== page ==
Then, in March, I had a particularly emotional weekend that was my breaking point. I had a tough therapy session and an emotional meeting with a support group followed by some challenging family discussions. The effects left me reeling and after having several glasses of wine at dinner, I went home and took what I knew were too many pills. I’m not sure my intent was to harm myself, but I knew I didn’t want to feel anything, either.
Still, before the pills even took effect, I immediately regretted my actions. I watched my mom die and was terrified of dying. But more than anything, I didn't want to inflict on my loved ones the same pain I was acutely feeling. I knew that, realistically, I wouldn't always feel as depressed as I did, and I wanted to live to see my life improve. So I called a friend to ask her to bring me to the ER.
There, they admitted me to the psych ward, where I stayed for four days. I immediately wondered how my life had come to this. I was doing all the things I needed for my mental health: medicine, therapy, exercise, eating well. How did I end up in the hospital? Why did I feel like I couldn’t get a handle on my life? But once I let go and listened to the professionals who were trying to help me, I was able to move past the stigma of being an inpatient for mental health issues and absorb the help I needed.
While hospitalized, my care team suggested a different format of psychotherapy. Previously, I had been seeing a therapist who practiced cognitive behavioral therapy. But the hospital social worker suggested I try psychodynamic therapy, which explores more of the icky, scary stuff in our subconscious. She also sent me to an Alcoholics Anonymous meeting, which forced me to confront my relationship with alcohol. I didn’t believe I was an alcoholic, but I know I’d been using it to self-medicate, which was unhealthy, especially with the psychiatric medication I was on. I shook in tears after that first meeting, terrified that I’d given someone reason to think I had a drinking problem. But I ultimately decided to give a moderation group a try.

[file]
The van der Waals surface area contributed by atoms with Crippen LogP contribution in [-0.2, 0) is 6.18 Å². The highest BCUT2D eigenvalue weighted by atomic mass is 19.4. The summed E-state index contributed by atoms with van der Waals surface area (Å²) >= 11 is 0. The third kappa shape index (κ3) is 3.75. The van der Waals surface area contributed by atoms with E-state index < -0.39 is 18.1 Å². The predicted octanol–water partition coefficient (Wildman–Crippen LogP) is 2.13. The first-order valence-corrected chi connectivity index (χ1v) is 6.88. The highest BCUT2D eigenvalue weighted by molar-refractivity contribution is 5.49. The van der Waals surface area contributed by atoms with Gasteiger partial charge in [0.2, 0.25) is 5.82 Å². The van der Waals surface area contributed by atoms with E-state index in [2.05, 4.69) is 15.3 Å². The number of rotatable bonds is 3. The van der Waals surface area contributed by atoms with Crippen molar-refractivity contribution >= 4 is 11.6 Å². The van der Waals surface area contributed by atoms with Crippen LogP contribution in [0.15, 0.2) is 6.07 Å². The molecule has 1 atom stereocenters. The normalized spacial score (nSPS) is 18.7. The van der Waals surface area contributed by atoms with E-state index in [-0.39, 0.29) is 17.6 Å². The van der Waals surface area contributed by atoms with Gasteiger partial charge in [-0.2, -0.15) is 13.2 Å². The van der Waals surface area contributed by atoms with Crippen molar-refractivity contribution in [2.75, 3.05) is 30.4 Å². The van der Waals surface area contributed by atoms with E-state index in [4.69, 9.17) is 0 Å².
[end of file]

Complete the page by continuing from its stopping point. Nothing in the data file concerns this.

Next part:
After coming home, I vowed to do whatever it took to feel better and keep myself alive and out of the hospital. I changed therapists, and was no longer afraid to open up more during our sessions. And I gave my friends more concrete ways to help me since they’d been asking what I needed. I sent them a detailed list of things I was working on in therapy that would benefit from extra support, such as limiting my exposure to alcohol, knowing how poorly it affected my emotions. In June, one month before the one year anniversary of losing my mom, I even wrote my best friend a letter telling her how difficult it was going to be for me, and asking her to occasionally check on me. We have a special emoji that I can text to her so she knows I’m feeling low.
Over the past few months, I’ve more closely examined emotions and patterns I was previously—and still am sometimes—afraid to touch. I now know I need to understand myself on a deeper level if I want to feel any degree of healing. I’ve also decided to move to a place that has brought me immense peace throughout this chaotic year: California. I know a fresh start in a wide open, sunny place will do wonders for my mental health.
I’ve been able to dig deep and do the work needed on my own to complement the work I do in therapy. For instance, I’ve found journaling to be especially helpful. It allows me to see a problem on paper and work through the answer. I still have my bad days, but I believe I’ve seen my rock bottom and will claw myself out if I have to.
But I’ve also seen hope. So I know my life is worth working for. And I’ll continue to write, to make sure others know they are not alone.
If you are having difficulties with depression or anxiety, please consider taking an assessment and either speaking with your doctor or scheduling an appointment with a mental health provider as soon as possible. Treatment is available. If you or someone you know is at risk for suicide, please:
Theodora Blanchfield is a Los Angeles-based writer. She blogs about grief, mental health and using running to handle it all on Preppy Runner.